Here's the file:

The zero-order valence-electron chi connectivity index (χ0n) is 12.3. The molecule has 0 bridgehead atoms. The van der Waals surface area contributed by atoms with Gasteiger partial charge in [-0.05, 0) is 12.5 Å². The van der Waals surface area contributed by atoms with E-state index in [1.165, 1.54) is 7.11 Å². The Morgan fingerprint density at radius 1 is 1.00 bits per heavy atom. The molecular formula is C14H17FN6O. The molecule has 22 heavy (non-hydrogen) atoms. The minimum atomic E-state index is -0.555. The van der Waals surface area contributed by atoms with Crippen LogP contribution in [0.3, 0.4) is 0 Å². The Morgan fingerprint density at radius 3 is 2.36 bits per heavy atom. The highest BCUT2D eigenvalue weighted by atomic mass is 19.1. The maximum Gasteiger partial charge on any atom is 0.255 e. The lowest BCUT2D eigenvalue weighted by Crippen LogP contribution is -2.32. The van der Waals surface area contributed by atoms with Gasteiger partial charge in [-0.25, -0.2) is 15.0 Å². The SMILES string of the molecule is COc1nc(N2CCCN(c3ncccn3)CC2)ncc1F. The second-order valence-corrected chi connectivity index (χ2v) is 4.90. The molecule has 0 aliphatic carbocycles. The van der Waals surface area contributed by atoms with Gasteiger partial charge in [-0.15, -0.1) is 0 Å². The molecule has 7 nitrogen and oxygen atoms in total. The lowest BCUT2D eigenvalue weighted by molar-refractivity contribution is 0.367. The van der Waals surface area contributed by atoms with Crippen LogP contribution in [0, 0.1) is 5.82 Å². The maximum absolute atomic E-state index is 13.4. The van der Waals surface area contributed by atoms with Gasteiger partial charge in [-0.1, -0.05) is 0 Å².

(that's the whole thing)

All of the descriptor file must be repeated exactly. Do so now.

The zero-order valence-electron chi connectivity index (χ0n) is 12.3. The molecule has 0 bridgehead atoms. The van der Waals surface area contributed by atoms with Gasteiger partial charge in [-0.05, 0) is 12.5 Å². The van der Waals surface area contributed by atoms with E-state index in [1.165, 1.54) is 7.11 Å². The Morgan fingerprint density at radius 1 is 1.00 bits per heavy atom. The molecular formula is C14H17FN6O. The molecule has 22 heavy (non-hydrogen) atoms. The minimum atomic E-state index is -0.555. The van der Waals surface area contributed by atoms with Crippen LogP contribution in [0.3, 0.4) is 0 Å². The Morgan fingerprint density at radius 3 is 2.36 bits per heavy atom. The highest BCUT2D eigenvalue weighted by atomic mass is 19.1. The maximum Gasteiger partial charge on any atom is 0.255 e. The lowest BCUT2D eigenvalue weighted by Crippen LogP contribution is -2.32. The van der Waals surface area contributed by atoms with Gasteiger partial charge in [-0.25, -0.2) is 15.0 Å². The SMILES string of the molecule is COc1nc(N2CCCN(c3ncccn3)CC2)ncc1F. The second-order valence-corrected chi connectivity index (χ2v) is 4.90. The molecule has 0 aliphatic carbocycles. The van der Waals surface area contributed by atoms with Gasteiger partial charge in [-0.15, -0.1) is 0 Å². The molecule has 7 nitrogen and oxygen atoms in total. The lowest BCUT2D eigenvalue weighted by molar-refractivity contribution is 0.367. The van der Waals surface area contributed by atoms with Crippen LogP contribution in [0, 0.1) is 5.82 Å². The maximum absolute atomic E-state index is 13.4. The van der Waals surface area contributed by atoms with Gasteiger partial charge in [-0.1, -0.05) is 0 Å².